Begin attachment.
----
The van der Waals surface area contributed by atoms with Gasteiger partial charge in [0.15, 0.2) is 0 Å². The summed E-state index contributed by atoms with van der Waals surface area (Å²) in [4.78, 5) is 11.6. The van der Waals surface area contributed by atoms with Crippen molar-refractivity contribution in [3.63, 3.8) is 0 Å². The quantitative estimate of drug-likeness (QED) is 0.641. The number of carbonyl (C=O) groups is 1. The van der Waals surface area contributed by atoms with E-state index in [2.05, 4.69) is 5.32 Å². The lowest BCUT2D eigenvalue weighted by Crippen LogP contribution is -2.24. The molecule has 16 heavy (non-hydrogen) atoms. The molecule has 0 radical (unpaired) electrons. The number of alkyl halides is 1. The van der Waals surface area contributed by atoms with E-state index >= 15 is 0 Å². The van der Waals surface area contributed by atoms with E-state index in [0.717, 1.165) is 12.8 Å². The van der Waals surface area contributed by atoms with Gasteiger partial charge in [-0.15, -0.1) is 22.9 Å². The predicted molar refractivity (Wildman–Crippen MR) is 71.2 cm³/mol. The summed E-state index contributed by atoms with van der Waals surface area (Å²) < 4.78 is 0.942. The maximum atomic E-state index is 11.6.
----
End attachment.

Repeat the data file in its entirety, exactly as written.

The van der Waals surface area contributed by atoms with Gasteiger partial charge in [0.15, 0.2) is 0 Å². The summed E-state index contributed by atoms with van der Waals surface area (Å²) in [4.78, 5) is 11.6. The van der Waals surface area contributed by atoms with Crippen molar-refractivity contribution in [3.63, 3.8) is 0 Å². The quantitative estimate of drug-likeness (QED) is 0.641. The number of carbonyl (C=O) groups is 1. The van der Waals surface area contributed by atoms with E-state index in [2.05, 4.69) is 5.32 Å². The lowest BCUT2D eigenvalue weighted by Crippen LogP contribution is -2.24. The molecule has 16 heavy (non-hydrogen) atoms. The molecule has 0 radical (unpaired) electrons. The number of alkyl halides is 1. The van der Waals surface area contributed by atoms with E-state index >= 15 is 0 Å². The van der Waals surface area contributed by atoms with E-state index in [0.717, 1.165) is 12.8 Å². The van der Waals surface area contributed by atoms with Gasteiger partial charge in [-0.15, -0.1) is 22.9 Å². The predicted molar refractivity (Wildman–Crippen MR) is 71.2 cm³/mol. The summed E-state index contributed by atoms with van der Waals surface area (Å²) < 4.78 is 0.942. The maximum atomic E-state index is 11.6.